Amrit Ahluwalia (AA): When you think about where we are in terms of credentialing ecosystems and frameworks, contextualize that against the recession. Generally, in a recession, higher education enrollments increase—and these are enrollments in degree programming. But the National Student Clearinghouse showed that there’s a 3% overall decline in higher education enrollment over this academic year. 

So, when we think about why this enrollment spike isn’t happening, it’s because there’s greater interest in non-degree programs. About two in three adults are looking for non-degree programming options. 

The EvoLLLution (Evo): Is the confusion around credentialing as a result of the pandemic in terms of responses to enrollment decline, or is it an acceleration of something we’ve already been seeing? 

Tracey Taylor O’Reilly (TTOR): We’ve been talking about confusion in naming for a long time in non-degree programming. The University Professional Continuing Education Association (UPCEA) has played a role in helping us here. They have a new document on alternative credentials. Alternative isn’t the ideal word, but it’s clear. It’s anything other than a degree that we give out in post-secondary education. The confusion is accelerating now that we see so much more need and demand due to the pandemic. We’ve heard the word “micro-credential” a lot in the last few years, both inside and outside our institutions. There’s been a lot of drama, hype, and shiny object syndrome–people don’t really know what it is, but everybody’s talking about it, so it must be the big new thing. What I’ve seen recently is just such intense confusion.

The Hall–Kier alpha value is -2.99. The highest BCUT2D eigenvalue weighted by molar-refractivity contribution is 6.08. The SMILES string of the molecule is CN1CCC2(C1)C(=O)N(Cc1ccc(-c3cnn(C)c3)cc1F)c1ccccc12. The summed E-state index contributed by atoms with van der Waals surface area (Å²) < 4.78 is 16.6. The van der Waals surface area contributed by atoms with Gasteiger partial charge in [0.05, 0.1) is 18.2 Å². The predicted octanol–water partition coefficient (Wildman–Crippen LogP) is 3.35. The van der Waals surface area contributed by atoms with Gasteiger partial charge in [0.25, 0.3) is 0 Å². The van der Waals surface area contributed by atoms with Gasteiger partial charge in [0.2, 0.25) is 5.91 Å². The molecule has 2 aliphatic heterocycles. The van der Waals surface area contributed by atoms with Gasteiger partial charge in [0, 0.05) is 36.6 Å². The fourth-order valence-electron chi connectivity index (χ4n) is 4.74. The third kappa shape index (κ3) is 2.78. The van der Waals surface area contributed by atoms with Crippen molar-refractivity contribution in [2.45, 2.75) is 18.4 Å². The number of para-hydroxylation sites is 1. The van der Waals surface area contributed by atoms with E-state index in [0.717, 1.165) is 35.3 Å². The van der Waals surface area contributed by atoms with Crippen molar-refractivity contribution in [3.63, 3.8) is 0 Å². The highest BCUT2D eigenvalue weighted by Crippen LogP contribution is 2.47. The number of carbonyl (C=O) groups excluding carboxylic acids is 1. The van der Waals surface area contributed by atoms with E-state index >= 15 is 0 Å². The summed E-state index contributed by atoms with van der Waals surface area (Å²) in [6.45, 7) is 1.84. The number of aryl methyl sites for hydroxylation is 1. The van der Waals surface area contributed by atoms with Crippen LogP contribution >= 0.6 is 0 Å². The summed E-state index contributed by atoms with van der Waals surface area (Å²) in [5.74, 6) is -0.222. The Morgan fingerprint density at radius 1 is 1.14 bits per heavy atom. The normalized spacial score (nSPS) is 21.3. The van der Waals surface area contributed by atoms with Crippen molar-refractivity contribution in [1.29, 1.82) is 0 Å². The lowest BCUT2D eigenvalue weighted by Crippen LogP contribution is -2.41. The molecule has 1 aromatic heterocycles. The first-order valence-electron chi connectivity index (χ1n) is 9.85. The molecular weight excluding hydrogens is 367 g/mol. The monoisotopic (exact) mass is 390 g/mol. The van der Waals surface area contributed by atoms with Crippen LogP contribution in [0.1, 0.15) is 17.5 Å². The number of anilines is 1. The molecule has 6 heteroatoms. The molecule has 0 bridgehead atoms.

We’ve all been in that Zoom meeting in which a colleague’s screen suddenly gets obscured with a furry tail. Big or small, black, white, spotted, or striped–we all know it is a cat. Now imagine if your colleague apologized for the intrusion of their “micro-animal.” You’d laugh at the silly nomenclature because we can all identify a cat. 

Calling a cat a “micro-animal” begs the question: why would you refer to it by a vague made-up term when you can describe it clearly in a language everyone understands?  The same question applies to this made-up term “micro-credential.” Why use it when we can call credentials what they are: certificates, digital badges, etc. 

And, if there are animals that we can’t readily identify, maybe because they have only recently evolved, are we going to name them or just refer to them in generic terms, as we have been doing with credentials? 

Stakeholders within our institutions are confused. But we are also confusing external stakeholders. Canadian community colleges, for example, have started calling programs micro-credentials or RapidSkills, but they use those terms for many different things, from digital badges, to modules, to courses, to certificates. There is no consistency. How are prospective students or employers going to understand these new credentials?

There was a great opportunity for colleges to get together and establish consistency as they created new program types. Instead, they created more confusion. 

AA: We’re competing with the private sector and with organizations like Google—and that’s a scary proposition.  If we can’t define what we do, it’s a framework problem. But we also have competitiveness and market problems. That’s foundational to our ability to continue to succeed. We have to find ways to clearly tie program offerings, define outcomes from those program offerings, and show how they relate back to the labor market, and then provide people the skills to communicate that.